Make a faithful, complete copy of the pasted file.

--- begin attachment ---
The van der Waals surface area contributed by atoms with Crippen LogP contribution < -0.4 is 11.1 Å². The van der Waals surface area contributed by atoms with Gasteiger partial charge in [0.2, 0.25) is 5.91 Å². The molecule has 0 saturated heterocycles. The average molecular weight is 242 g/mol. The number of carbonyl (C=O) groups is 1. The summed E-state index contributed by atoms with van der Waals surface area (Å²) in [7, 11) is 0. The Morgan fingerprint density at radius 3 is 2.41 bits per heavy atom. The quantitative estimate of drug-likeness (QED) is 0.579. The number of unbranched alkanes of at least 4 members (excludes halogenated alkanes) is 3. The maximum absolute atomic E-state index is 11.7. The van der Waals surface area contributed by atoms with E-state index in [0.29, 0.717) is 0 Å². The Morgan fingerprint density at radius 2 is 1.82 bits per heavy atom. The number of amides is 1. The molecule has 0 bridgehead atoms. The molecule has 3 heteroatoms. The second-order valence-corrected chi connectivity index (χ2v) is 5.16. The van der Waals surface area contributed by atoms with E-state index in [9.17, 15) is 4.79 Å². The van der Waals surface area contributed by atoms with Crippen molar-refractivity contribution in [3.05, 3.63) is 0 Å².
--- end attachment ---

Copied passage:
The van der Waals surface area contributed by atoms with Crippen LogP contribution < -0.4 is 11.1 Å². The van der Waals surface area contributed by atoms with Gasteiger partial charge in [0.2, 0.25) is 5.91 Å². The molecule has 0 saturated heterocycles. The average molecular weight is 242 g/mol. The number of carbonyl (C=O) groups is 1. The summed E-state index contributed by atoms with van der Waals surface area (Å²) in [7, 11) is 0. The Morgan fingerprint density at radius 3 is 2.41 bits per heavy atom. The quantitative estimate of drug-likeness (QED) is 0.579. The number of unbranched alkanes of at least 4 members (excludes halogenated alkanes) is 3. The maximum absolute atomic E-state index is 11.7. The van der Waals surface area contributed by atoms with E-state index in [0.29, 0.717) is 0 Å². The Morgan fingerprint density at radius 2 is 1.82 bits per heavy atom. The number of amides is 1. The molecule has 0 bridgehead atoms. The molecule has 3 heteroatoms. The second-order valence-corrected chi connectivity index (χ2v) is 5.16. The van der Waals surface area contributed by atoms with E-state index in [9.17, 15) is 4.79 Å². The van der Waals surface area contributed by atoms with Crippen molar-refractivity contribution in [3.05, 3.63) is 0 Å².